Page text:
Academic journal article The Journal of Central Asian Studies

Us Interests in Central Asia

Academic journal article The Journal of Central Asian Studies

Us Interests in Central Asia

Article excerpt


The US interest in Central Asia is of recent origin. During the heydays of the Soviet Union, an iron curtain separated the Central Asian states from the outside world. The disintegration of Soviet Union opened the doors for the outsiders into the region, which was hither-to a terra incognita for outside powers. The newly liberated states felt the resource crunch and looked for possible new investors from the West, Japan and South Korea. However, there is no gainsaying that US was to play a central role in the region, being the sole super power. What are then the US objectives in the region?

Inaugurating the Central Asian Institute at the John Hopkins School of Advanced Studies, Washington in October 1996, James F.

Collins, Special Advisor to the Secretary for the newly independent states, defined the US objectives in the Central Asian region as follows:

1. Support for the independence, sovereignty and security of each of the Central Asian states.

2. Assistance in the establishment of free market economies and democratic governments committed to equal opportunity and human rights for their citizens.

3. Integration of these states into the world community of political and financial institutions as well as their participation in the EuroAtlantic security dialogue and co-operation programmes.

4. Encouragement of these states to pursue peaceful relations among themselves and with their neighbours for regional cooperation and to resolve local conflicts with international mediation.

5. Prevention of any trafficking in weapons of mass destruction or their elements across the region or the borders.

6. Enhancement of US commercial interest and the expansion and diversification of global energy supply.

7. The highest American priority, however, was to denuclearize these Central Asian states in exchange for political, diplomatic and economic support. In this respect, Washington cooperated with these states to dismantle and transport fissile material to the US. The departure of the last nuclear warhead from Kazakhstan in 1995 was a significant achievement in support of non-proliferation.1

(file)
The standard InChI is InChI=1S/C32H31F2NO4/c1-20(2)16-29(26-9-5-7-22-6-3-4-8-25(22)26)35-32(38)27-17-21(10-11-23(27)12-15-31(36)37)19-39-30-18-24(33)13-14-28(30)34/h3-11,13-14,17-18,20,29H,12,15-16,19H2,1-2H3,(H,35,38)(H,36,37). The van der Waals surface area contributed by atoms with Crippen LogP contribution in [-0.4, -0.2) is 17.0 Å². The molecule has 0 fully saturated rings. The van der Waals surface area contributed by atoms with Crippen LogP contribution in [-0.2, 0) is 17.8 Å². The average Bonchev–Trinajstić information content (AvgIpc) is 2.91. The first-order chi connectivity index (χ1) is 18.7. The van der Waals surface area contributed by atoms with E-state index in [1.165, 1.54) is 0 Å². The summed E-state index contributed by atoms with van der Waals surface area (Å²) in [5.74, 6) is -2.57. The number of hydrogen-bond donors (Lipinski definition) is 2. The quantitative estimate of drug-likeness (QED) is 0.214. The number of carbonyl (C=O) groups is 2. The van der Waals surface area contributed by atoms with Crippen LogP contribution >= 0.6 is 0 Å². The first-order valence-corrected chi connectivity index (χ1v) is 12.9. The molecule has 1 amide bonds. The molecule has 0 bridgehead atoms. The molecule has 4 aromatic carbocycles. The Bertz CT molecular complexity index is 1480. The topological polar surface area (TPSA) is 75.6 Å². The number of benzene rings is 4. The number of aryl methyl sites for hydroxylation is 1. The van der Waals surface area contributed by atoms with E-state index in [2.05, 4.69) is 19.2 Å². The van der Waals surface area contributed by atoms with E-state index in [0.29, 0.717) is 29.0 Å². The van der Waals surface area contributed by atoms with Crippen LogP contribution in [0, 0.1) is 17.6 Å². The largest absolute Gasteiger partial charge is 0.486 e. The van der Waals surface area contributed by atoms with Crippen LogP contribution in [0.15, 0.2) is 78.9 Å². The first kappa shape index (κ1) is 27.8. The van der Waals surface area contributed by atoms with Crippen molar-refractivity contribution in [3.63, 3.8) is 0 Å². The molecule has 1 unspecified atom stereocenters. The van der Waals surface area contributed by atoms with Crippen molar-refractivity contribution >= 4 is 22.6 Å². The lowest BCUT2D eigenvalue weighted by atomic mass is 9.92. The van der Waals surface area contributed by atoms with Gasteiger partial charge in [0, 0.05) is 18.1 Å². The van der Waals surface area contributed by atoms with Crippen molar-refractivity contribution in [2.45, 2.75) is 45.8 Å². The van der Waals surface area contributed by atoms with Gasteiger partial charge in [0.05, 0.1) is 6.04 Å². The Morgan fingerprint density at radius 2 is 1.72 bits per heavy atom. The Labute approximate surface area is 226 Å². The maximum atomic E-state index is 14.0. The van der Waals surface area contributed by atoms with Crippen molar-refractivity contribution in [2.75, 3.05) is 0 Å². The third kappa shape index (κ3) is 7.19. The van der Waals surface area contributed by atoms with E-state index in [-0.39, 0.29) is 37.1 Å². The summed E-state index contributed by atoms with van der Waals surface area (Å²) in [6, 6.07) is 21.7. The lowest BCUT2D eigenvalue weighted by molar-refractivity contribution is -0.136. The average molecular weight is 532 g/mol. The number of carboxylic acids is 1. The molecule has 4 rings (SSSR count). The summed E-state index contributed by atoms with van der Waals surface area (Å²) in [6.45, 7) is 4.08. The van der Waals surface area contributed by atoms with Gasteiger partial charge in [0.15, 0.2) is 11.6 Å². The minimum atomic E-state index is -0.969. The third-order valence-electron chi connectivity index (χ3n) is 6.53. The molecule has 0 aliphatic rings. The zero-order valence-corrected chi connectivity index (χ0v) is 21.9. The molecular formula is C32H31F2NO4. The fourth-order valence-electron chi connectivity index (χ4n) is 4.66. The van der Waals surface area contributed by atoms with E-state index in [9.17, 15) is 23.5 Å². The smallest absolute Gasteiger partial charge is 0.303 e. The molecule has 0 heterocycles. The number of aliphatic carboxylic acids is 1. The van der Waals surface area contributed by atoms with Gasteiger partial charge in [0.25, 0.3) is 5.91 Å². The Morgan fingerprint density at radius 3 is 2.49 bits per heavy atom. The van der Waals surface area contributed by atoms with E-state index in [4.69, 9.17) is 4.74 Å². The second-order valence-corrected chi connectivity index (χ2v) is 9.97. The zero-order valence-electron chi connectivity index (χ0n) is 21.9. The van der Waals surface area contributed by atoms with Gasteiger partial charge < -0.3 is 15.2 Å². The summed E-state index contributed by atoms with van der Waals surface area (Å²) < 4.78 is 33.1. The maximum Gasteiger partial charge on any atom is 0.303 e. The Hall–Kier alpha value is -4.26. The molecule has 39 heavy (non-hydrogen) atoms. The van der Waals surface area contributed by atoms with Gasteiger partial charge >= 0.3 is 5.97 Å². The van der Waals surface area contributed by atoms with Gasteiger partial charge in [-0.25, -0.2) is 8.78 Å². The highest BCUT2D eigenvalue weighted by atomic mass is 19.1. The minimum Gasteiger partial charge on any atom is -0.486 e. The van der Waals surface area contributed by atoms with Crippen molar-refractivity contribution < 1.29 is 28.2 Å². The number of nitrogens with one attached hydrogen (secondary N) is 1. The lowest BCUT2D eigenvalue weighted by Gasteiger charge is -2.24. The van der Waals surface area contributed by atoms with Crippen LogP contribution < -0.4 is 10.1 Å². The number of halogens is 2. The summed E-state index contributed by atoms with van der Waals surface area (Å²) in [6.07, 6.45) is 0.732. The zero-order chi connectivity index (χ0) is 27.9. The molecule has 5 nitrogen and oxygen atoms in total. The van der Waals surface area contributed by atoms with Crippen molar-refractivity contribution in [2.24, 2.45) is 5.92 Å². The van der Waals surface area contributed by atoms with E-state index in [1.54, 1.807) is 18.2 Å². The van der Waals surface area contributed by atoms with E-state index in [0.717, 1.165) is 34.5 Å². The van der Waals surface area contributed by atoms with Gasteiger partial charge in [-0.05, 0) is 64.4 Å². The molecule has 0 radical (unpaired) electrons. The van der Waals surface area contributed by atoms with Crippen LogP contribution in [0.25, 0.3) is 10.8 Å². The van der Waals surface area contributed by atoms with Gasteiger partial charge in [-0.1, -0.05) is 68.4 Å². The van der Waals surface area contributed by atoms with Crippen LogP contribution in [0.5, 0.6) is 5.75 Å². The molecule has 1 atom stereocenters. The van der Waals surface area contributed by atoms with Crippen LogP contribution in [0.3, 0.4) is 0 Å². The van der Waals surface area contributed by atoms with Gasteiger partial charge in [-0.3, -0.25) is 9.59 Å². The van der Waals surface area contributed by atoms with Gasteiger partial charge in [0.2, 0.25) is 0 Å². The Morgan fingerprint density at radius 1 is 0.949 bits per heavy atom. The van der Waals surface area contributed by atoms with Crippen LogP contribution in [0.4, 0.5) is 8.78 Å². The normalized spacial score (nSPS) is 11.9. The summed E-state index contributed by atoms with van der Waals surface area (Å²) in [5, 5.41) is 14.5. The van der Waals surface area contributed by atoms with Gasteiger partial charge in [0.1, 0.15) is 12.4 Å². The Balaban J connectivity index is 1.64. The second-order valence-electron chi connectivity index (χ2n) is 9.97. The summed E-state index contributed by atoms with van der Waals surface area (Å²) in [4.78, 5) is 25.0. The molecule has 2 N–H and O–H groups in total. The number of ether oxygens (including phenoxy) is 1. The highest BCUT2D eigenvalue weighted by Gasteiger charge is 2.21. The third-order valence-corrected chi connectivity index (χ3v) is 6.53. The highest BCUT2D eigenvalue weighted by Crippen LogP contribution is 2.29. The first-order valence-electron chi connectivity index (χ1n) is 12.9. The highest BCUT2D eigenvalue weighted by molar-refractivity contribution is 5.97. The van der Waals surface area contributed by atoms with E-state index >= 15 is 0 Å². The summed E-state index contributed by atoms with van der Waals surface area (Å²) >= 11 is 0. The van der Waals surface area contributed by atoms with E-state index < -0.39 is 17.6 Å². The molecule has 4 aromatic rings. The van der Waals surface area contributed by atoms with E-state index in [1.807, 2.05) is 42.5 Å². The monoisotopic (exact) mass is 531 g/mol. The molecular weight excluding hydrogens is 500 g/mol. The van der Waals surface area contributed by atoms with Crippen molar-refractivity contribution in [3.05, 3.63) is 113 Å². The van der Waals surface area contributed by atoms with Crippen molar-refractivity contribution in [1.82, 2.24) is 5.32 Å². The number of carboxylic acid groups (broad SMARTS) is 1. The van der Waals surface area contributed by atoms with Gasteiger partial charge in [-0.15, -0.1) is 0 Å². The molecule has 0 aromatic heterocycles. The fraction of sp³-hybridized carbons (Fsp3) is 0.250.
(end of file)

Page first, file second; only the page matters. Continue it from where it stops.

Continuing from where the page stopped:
US in Central Asia:

The US appears to be taking keen interest in defining the interests, goals and strategies of Central Asian states. It roped in all the five states into the NATO Partnership for Peace and to the Conference on Security and Cooperation in Europe (CSCE)- a process by which Washington not only sought to enlarge the European security complex, but also intended to provide fresh mechanisms to address Central Asian security concerns.

The promotion of democracy and free market are among the principal objectives of the US administration. According to Strobe Talbott, formerly the Deputy Secretary of State, political and economic reforms in Central Asia would contribute to stability in a strategically vital region that borders China, Turkey, Iran and Afghanistan and that has growing economic and social ties with Pakistan and India.2 It is increasingly in the US interest to encourage the development of stable democratic systems, and that market economies in these new states emerge strong and take deep roots.

While numerous US programmes have had a beneficial impact, other initiatives have been criticised by locals as patronizing the very governmental structures, which are in need of reform. The US efforts have been subjected to criticism for viewing democratic and market reform as something to be imposed from the top. Despite the stated commitment of the US to expand the role of grassroots efforts, USCentral Asian partnerships in small non-governmental organization (NGOs) have played a relatively minor role in overall assistance programmes.

As US assistance networks expanded, they were restructured to take account of population whose support for reform was more complex and ambivalent than observers had envisioned. The US efforts were sensitive not only to the social safety nets, cultural values and traditions of Central Asia but also to the uniquely evolved mixtures of Soviet and Middle Eastern political and economic systems in these new countries, which may be quite specific. …

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